Water pollution is the contamination of water bodies usually as a result of human activities. Water bodies include lakes, rivers, oceans aquifers and ground water. Pollution results when contaminants are introduced into the natural environment. Introduction may be from releasing inadequately treated wastewater into natural water bodies which lead to degradation of aquatic ecosystems. In turn, this can lead to public health problems for people living downstream. They may use the same polluted river water for drinking or bathing or irrigation. Water pollution can be grouped into surface water pollution and ground water pollution. Sources of water pollution are either point sources or non-point sources. Point sources have one identifiable cause of pollution, such as a storm drain, wastewater treatment plant or stream. Non-point sources are more diffuse, such as agricultural runoff. Pollution is the result of cumulative effect over time. Water is typically referred to as polluted when it is impaired by anthropogenic contaminants. Due to these contaminants it either does not support a human use such as drinking water or undergoes a marked shift in its ability to support its biotic communities such as fish. Natural phenomena such as volcanos, algae blooms, storms and earthquakes also cause major changes in water quality and the ecological status of water. Water pollution is a major global problem. It requires ongoing evaluation and revision of water resources policy at all levels (International down to individual aquifers and wells).It has been suggested that water pollution is the leading worldwide cause of death and diseases. Water pollution accounted for the death of 1.8 million people in 2015. India and China are two countries with high levels of water pollution. An estimated 580 people in India die of water pollution related illness (including waterborne diseases) every day. About 90% of the water in the cities of China is polluted. As of 2007, half a billion Chinese had no access to safe drinking water. In addition to the acute problems of water pollution in developing countries, developed countries also continue to struggle with pollution problems. In a report on water quality in United States in 2009, 44% of assessed stream miles, 64% of assessed lake acres and 30% of assessed bays and estuaries square miles were classified as polluted.
Surface water pollution includes pollution of rivers, lakes and oceans. A sub set of surface water pollution is marine pollution. One common path of entry by contaminants to the sea are rivers and also directly discharging sewage and industrial waste into the ocean. Pollution such as this occurs particularly in developing nations. In fact the ten largest emitters of oceanic plastic pollution worldwide are from the most to the least ,China, Indonesia, Philippines, Vietnam, Sri Lanka, Thailand, Egypt, Malaysia, Nigeria and Bangladesh largely through the rivers Yangtze, Indus, Yellow, Hai, Niles, Ganges, Pearl, Amur, Niger and Mekong and accounting for 90% of all the plastic that reach the world’s ocean. Large gyres (vortexes) in the oceans trap floating plastic debris. Plastic debris can absorb toxic chemicals from ocean pollutions, potentially poisoning any creature that eats it. Many of these long lasting pieces end up in the stomach of marine birds and animals. This results obstruction of digestive pathways which leads to reduce appetite or even starvation. Causes of ground water pollution include: naturally occurring (geogenic), on-site sanitation system, sewage, fertilizers, and pesticides, commercial and industrial leaks, hydraulic fracturing, and landfill leachate. Surface water seeps through the soil and become ground water. Conversely, ground water can also feed surface water source. The specific contaminants leading to pollution in water include a wide spectrum of chemicals, pathogens and physical changes such as elevated temperature and discoloration. While many of the chemicals and substances that are regulated may be naturally occurring (Calcium, Sodium, Iron, manganese etc.) the concentration usually determines what is a natural contaminants. High concentration of naturally occurring substances can have negative impacts on aquatic flora and fauna. Oxygen depleting substances may be natural materials such as plant matter (e.g. leaves and grasses) as well as man-made chemicals. Other natural and anthropogenic substances may cause turbidity (cloudiness) which block light and disrupts plant growth and clogs the gills of some fish species. Pathogens or microorganisms found incontaminated surface water that have caused human health problems include:Burkholderia, Pseudo mallei, Cryptosporidium partum, Giardialamblia, Salmonella, Norovirus and other viruses ,parasitic worms including Schistosoma type. Organic water pollutants include: Detergents, disinfection by –product, food processing waste, insecticides and herbicides, petroleumhydrocarbons, volatile organic compounds, chlorinated solvents,perchlorate,various chemical compounds found in personal hygiene and cosmetic products, drug pollution involving pharmaceutical drugs and their metabolites. Inorganic water pollutants include: Sulphur dioxide from power plants, Ammonia from food processing waste, Chemical waste as industrial by-products, fertilizers containing nutrients-Nitrogen, Phosphates. Heavy metals from motor vehicle, secretion of cresol, preservative into the aquatic ecosystem, silt (sediments) in runoff from construction sites. Some of the waterborne diseases are-typhoid, cholera, paratyphoid fever, dysentery, jaundice, ameobiasis and malaria. Chemicals in water also have negative effects on our health. Pesticides- can damage the nervous system and cause cancer because of the carbonates and organophosphates that they contains. The main problem caused by water pollution is that it kills organisms that depends on these water bodies. Dead fish, crabs, birds and seagulls, dolphins and many other animals often wind up on beaches ,killed by pollutants in their habitats ( living environment).Water pollution disrupts the natural food chain as well.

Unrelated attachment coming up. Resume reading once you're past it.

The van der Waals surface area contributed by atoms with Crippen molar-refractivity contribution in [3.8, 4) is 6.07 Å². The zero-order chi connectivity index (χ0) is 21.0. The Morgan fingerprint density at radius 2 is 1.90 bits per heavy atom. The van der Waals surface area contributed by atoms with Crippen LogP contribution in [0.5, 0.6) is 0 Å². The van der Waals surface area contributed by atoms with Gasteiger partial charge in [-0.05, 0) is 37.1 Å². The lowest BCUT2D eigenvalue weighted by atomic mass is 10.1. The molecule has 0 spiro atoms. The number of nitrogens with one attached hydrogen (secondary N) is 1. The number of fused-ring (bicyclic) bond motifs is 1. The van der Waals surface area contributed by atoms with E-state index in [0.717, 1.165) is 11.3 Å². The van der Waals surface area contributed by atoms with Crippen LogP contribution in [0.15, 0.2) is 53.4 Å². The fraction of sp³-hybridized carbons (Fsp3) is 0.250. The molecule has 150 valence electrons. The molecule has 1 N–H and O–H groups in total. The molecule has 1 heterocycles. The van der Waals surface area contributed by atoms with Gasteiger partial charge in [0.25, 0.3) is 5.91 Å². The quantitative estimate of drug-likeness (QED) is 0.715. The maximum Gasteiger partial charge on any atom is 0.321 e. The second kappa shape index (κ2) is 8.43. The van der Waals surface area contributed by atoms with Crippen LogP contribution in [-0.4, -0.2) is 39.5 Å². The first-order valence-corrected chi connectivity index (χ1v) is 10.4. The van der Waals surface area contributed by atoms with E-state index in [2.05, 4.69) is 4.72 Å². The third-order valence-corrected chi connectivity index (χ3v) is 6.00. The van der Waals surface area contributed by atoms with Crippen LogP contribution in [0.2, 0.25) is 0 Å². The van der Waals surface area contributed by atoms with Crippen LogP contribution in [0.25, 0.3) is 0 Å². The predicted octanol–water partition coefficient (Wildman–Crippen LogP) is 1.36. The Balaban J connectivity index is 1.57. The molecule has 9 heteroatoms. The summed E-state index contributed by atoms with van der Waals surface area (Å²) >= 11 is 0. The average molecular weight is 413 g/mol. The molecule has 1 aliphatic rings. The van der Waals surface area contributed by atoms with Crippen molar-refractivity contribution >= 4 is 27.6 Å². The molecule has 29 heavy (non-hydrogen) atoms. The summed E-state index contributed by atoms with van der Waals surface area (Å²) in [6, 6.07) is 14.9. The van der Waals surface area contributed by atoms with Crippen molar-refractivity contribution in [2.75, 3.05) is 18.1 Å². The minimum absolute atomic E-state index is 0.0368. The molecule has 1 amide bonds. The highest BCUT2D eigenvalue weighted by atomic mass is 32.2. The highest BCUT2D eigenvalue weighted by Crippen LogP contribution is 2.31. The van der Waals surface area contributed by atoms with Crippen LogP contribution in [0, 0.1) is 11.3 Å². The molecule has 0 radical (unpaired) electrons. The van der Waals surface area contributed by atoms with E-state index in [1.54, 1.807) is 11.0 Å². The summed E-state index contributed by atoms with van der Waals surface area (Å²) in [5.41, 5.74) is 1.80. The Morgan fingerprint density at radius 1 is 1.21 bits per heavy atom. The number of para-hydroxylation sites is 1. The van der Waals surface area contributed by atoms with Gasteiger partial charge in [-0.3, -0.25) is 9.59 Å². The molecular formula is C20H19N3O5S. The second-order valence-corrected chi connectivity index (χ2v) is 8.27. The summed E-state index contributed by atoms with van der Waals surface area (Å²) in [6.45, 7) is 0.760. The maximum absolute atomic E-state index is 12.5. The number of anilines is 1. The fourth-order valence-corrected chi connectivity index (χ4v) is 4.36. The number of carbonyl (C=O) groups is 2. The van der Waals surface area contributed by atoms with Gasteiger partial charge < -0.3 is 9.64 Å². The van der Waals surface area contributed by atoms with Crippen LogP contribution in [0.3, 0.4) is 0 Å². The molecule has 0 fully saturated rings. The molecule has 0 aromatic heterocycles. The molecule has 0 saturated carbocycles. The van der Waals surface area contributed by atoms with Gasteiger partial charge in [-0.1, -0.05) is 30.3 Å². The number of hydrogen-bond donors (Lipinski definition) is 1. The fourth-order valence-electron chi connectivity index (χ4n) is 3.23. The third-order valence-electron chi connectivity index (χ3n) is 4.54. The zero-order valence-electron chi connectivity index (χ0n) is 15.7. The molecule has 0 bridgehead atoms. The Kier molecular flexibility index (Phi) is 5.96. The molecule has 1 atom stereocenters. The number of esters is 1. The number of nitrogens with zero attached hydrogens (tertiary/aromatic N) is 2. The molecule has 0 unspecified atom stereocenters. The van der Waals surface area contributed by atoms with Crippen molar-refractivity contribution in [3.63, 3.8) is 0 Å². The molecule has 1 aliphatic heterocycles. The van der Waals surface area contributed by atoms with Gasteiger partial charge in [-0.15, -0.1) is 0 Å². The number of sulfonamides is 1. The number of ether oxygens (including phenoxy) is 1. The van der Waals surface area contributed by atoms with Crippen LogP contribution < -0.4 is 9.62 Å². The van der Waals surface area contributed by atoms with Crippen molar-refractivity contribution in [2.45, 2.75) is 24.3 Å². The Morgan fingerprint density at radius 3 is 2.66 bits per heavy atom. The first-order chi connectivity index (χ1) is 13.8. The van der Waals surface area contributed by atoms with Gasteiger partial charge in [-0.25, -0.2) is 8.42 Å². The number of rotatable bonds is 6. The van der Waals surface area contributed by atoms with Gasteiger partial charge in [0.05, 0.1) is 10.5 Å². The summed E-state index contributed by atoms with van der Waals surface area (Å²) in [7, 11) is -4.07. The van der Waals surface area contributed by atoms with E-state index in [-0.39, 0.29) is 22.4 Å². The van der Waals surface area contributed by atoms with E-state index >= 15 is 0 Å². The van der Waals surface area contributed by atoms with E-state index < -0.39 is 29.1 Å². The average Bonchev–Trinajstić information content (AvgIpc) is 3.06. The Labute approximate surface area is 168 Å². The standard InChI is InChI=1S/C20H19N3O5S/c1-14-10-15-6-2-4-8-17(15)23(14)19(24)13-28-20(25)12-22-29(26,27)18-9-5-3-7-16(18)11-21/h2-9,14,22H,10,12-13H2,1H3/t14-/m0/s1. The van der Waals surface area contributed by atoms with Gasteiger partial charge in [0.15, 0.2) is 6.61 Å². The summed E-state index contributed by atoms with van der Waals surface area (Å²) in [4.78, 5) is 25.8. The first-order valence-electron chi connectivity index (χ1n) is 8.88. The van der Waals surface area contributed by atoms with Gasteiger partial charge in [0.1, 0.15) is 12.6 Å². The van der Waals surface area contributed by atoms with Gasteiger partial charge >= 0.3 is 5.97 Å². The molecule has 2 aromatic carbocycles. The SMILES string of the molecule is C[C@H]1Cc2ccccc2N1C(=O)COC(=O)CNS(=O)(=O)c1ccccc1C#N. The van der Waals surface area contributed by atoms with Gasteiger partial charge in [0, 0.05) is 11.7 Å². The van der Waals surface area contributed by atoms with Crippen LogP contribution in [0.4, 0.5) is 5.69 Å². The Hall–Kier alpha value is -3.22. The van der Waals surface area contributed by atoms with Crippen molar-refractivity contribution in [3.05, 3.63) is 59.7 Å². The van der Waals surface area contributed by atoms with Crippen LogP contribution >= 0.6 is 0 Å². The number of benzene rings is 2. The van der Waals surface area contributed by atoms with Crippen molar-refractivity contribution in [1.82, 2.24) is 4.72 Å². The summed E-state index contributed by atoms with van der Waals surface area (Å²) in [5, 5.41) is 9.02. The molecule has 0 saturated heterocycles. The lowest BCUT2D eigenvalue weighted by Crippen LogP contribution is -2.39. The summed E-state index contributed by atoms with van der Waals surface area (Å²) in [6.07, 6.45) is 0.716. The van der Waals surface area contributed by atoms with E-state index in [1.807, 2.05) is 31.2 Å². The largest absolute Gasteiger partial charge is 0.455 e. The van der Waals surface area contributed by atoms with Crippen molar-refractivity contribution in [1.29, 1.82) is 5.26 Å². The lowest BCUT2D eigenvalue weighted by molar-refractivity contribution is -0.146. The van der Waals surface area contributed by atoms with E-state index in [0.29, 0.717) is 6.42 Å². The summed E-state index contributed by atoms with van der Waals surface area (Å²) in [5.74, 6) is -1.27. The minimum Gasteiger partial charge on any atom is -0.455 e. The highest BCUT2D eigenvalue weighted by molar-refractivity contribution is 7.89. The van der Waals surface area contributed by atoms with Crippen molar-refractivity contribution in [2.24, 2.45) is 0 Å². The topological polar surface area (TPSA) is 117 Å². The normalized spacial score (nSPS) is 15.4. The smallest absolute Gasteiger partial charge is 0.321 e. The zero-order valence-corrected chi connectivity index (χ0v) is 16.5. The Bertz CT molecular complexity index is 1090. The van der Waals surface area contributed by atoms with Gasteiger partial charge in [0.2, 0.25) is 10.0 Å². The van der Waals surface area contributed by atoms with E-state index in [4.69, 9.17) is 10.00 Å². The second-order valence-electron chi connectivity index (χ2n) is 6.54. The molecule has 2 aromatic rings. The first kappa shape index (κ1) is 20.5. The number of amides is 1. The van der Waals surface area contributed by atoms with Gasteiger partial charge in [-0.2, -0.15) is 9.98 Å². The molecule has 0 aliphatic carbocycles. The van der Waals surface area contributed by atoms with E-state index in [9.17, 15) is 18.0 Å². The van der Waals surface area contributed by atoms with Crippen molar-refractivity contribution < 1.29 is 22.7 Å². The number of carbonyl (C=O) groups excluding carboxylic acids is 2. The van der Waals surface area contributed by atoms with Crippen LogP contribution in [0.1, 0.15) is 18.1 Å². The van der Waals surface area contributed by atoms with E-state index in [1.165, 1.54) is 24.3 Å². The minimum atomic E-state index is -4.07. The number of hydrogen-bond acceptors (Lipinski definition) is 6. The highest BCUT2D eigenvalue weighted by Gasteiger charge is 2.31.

Down to our tiny land log state Manipur; are our water bodies (may be rivers, lakes or public ponds) pollution free? I don’t think so. We all see thehealth condition of Nambul River which falls in Loktak Lake. Then what can we say about the quality of water in Loktak Lake? Probably Loktak could have been badly polluted as seen from the health of Nambul River.Not only Loktak Lake,lake like lamphel pat is also highly polluted by the bio-medical waste of RIMS and other Hospitals. Very recently the problem of pollution in KongbaRiver was reported due to the medical waste from JNIMS.Rejuvenation and conservation works of Nambul River began at Thong Nambonbi from 23rd May 2019 which was inaugurated by the Hon’ble Chief Minister beforeParliament Election’s Model Code of Conduct was enforced but the progress of the initiated work is yet be seen and it looks like tiger on the paper.Nambul River as such, is one of the most polluted river in the world.If we are to maintain a healthy Manipur, we need to make Loktak and our water bodies healthy which in turn need to keep NambulRiver clean and our mindset clean. That’s the only solution else we are bound to extinct which no legality in this Universe can save us.